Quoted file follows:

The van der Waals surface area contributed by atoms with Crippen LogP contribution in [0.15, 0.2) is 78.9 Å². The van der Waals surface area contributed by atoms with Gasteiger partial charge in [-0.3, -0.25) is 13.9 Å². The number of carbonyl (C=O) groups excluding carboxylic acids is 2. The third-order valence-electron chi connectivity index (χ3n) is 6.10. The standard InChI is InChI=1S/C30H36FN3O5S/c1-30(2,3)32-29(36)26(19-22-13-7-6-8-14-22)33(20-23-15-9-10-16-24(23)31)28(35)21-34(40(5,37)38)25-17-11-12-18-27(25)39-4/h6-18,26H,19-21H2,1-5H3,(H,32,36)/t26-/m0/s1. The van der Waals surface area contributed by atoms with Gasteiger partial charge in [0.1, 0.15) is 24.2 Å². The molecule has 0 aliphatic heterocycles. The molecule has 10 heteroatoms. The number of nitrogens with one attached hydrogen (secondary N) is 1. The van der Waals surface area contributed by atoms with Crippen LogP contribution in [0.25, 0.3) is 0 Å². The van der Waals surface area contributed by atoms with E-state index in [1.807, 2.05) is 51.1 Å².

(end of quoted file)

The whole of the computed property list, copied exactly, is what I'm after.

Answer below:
The van der Waals surface area contributed by atoms with Crippen LogP contribution in [0.15, 0.2) is 78.9 Å². The van der Waals surface area contributed by atoms with Gasteiger partial charge in [-0.3, -0.25) is 13.9 Å². The number of carbonyl (C=O) groups excluding carboxylic acids is 2. The third-order valence-electron chi connectivity index (χ3n) is 6.10. The standard InChI is InChI=1S/C30H36FN3O5S/c1-30(2,3)32-29(36)26(19-22-13-7-6-8-14-22)33(20-23-15-9-10-16-24(23)31)28(35)21-34(40(5,37)38)25-17-11-12-18-27(25)39-4/h6-18,26H,19-21H2,1-5H3,(H,32,36)/t26-/m0/s1. The van der Waals surface area contributed by atoms with Gasteiger partial charge in [0.1, 0.15) is 24.2 Å². The molecule has 0 aliphatic heterocycles. The molecule has 10 heteroatoms. The number of nitrogens with one attached hydrogen (secondary N) is 1. The van der Waals surface area contributed by atoms with Crippen LogP contribution in [0.25, 0.3) is 0 Å². The van der Waals surface area contributed by atoms with E-state index in [1.807, 2.05) is 51.1 Å².